But I think *ideally* we wouldn't be keeping track of this sort of thing at all. I shouldn't have to tell you what race I am; maybe you can guess but it shouldn't be your BZ. I don't like information about me plugged into some system so that I, The White Demographic, am the gold standard by which all other races are compared. Actually, I think it's a moral travesty. I know "bad stuff" happened in the past, and I understand why people do this tracking, but I don't want to be a part of it. I'd like to opt out, please. I'd like to really TRY to be race-neutral. It's an effort all of us should strive for, don't you think? Hey, we do fail sometimes. I'm going to be honest here.

But I respect the decision of others to talk about problems in the black, Hispanic or white community. I just feel as though over-emphasis tells your racist "Uncle Stan" that them blacks really aren't biologically as good as he is when yet again "they" don't do as well on standardized tests. Or "Uncle Stan" gives you a website address so you can "find out the truth," and it's full of statistics about the blacks in jail and how they're racially inferior, and BRETHREN, we need your donations to keep the Aryan pride of our nation PURE and undefiled...

OK, and what's even harder... agreeing with "Uncle Stan" on immigration reform, but for different reasons. Thinking the educational system should be changed, but for different reasons. Finding yourself trying to figure out what on earth the "there's blacks and then there's niggers" argument means. (??? Someone clue me in on that one. What could you say besides, "That's really stupid!!") Wishing you had people besides "Uncle Stan" to talk about race with, but you're really scared to ask the nice black lady up the street to chat for fear she's going to think you're picking on her because she's black, which yes, you would be... but you wonder if everyone is really like "Uncle Stan" when you get deep enough into things. You wonder how much of "Uncle Stan" has rubbed off on you. You wonder if she has an "Uncle Stan," too.


  1. Malcolm Gladwell's "Blink" presents some really good arguments for why we should reconsider race labeling on tests. Very, very interesting!

    And, yes, my University is very guilty of trying to increase "diversity" through their propaganda... even though the student populace is largely white. In fact, far too many chapels were devoted to "diversity" that both my wife and I have a great aversion to the topic today.

    But one great story from college: In class, one of my professors started a discussion about discrimination. "I'm sure you have seen discrimination on campus," he said. Then, turning to the sole "black" girl in the class, asked, "I'm sure you have experienced discrimination. Would you share about one of those experiences?"

    Without skipping a beat, she said, "You just discriminated against my race for picking on me because I'm black."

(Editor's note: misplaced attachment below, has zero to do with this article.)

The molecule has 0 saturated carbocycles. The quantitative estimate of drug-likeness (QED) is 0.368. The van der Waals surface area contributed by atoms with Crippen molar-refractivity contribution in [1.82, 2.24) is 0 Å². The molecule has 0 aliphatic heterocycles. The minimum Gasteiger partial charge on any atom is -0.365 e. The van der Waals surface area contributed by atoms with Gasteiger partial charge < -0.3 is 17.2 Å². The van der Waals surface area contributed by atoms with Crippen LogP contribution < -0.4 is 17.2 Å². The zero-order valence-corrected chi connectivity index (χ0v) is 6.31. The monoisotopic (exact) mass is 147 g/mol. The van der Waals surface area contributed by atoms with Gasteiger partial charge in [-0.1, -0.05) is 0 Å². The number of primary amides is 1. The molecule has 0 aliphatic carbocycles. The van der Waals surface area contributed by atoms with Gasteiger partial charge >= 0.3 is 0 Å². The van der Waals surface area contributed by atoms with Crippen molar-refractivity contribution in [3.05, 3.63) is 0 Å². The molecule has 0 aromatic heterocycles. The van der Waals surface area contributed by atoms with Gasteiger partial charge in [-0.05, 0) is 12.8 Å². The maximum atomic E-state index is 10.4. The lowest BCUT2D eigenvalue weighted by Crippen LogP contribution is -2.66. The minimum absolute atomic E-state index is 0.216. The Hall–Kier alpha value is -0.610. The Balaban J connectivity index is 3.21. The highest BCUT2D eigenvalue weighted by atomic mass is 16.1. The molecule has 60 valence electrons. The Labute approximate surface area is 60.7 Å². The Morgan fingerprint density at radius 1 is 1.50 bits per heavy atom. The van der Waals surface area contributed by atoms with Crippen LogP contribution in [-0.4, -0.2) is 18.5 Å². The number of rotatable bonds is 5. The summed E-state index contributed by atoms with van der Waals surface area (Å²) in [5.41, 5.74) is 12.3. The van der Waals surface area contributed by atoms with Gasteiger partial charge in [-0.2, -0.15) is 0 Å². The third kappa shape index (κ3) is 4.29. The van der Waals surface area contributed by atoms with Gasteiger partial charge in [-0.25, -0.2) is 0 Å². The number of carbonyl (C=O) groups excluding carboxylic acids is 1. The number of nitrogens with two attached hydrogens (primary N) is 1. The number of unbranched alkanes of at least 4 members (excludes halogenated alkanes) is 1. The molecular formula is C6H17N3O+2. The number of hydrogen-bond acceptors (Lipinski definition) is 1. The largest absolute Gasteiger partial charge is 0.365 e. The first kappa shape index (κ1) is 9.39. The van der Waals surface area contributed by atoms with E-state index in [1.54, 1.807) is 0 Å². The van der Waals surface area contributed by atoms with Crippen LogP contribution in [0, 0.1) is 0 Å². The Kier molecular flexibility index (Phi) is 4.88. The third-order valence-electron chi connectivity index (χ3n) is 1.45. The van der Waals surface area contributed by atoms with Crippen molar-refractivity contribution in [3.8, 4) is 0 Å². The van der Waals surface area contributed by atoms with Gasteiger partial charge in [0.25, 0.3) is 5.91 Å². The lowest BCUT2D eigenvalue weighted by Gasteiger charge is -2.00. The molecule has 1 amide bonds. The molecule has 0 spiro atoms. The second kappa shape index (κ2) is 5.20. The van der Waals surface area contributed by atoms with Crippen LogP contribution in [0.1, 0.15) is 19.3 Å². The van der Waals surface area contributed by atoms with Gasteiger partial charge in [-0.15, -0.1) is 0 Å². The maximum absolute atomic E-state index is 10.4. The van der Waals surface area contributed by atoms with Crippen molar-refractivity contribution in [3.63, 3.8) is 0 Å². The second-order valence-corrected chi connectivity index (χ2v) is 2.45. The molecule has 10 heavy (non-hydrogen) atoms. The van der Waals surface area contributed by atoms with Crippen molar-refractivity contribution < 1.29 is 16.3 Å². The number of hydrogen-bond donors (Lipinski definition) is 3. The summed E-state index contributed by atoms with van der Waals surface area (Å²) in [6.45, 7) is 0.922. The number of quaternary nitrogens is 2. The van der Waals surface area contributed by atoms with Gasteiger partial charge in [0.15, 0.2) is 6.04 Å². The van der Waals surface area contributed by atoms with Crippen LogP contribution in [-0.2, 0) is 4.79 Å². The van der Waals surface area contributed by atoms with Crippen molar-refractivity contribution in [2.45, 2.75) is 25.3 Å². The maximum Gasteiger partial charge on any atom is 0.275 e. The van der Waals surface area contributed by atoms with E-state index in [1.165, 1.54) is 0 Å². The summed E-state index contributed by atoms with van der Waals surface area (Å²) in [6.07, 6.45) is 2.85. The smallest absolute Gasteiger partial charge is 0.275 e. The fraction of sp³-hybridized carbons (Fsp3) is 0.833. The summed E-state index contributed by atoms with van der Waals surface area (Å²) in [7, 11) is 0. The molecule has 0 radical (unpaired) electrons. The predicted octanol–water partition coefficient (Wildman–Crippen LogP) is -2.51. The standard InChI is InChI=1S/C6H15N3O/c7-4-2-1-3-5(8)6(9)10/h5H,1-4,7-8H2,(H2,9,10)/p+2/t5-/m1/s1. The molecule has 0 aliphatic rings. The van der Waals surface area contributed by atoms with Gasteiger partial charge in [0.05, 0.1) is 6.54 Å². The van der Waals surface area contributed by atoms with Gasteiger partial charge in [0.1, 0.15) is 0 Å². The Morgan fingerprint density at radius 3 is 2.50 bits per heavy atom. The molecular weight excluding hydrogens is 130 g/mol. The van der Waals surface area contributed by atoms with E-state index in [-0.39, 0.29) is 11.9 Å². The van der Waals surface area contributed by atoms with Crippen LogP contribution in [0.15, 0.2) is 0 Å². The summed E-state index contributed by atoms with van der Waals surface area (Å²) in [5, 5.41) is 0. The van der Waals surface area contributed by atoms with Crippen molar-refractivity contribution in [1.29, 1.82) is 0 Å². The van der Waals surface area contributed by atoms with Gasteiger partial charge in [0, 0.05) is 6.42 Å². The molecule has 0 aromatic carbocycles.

Bingo. It was beautiful, especially my professor's "red" face which used to be "white."


  2. I agree with this, it does need to go away--we see it in our schools in LS too. It's a fear, everyone fears being labeled racist. So we overcompensate. However, on the flip side, I empathize for those who ARE discriminiated against.

    My sister, Antoinette, couldn't get a job as a dental assistant when she sent out apps all over town. But after changing after I suggested putting Toni as her name instead of Antoinette, bam! The phone calls started coming in. Antoinette is considered a predominantly black name in KC, so sad to me that this is what folks go through. What is the answer? What a mess we've made.

  3. Wow, Stacey! And I thought the name was French and would have expected someone white!

    I agree that racism is VERY REAL and I'll have to post on my experiences on that sometime. I don't want to get too heavy with it *this* week though. Whew.

    PS. So, if you were black would you name your children Harold and Robert if you liked a "black" name like D'Shawn better? I would hate to have to choose something like that to please an employer. So I have saddled my children with extremely **OLD** names, mostly that nobody else has LOL! Emperor's is the "worst" and one lady asked me right in front of him why I ever did that to my child.

    Um, she's right, but whatever.

  4. "I have to admit that when I hear terms like, "mostly black school district," I think it's code for, "bad school district where most of the whites moved out for good reason."

    And your thinking would be absolutely right! Which is why every black family I know (mine included) works overtime to move into a better school district and double overtime to transfer their kids out if they can't afford to move.

    I tend to skip the boxes that ask the race question because...why does it matter?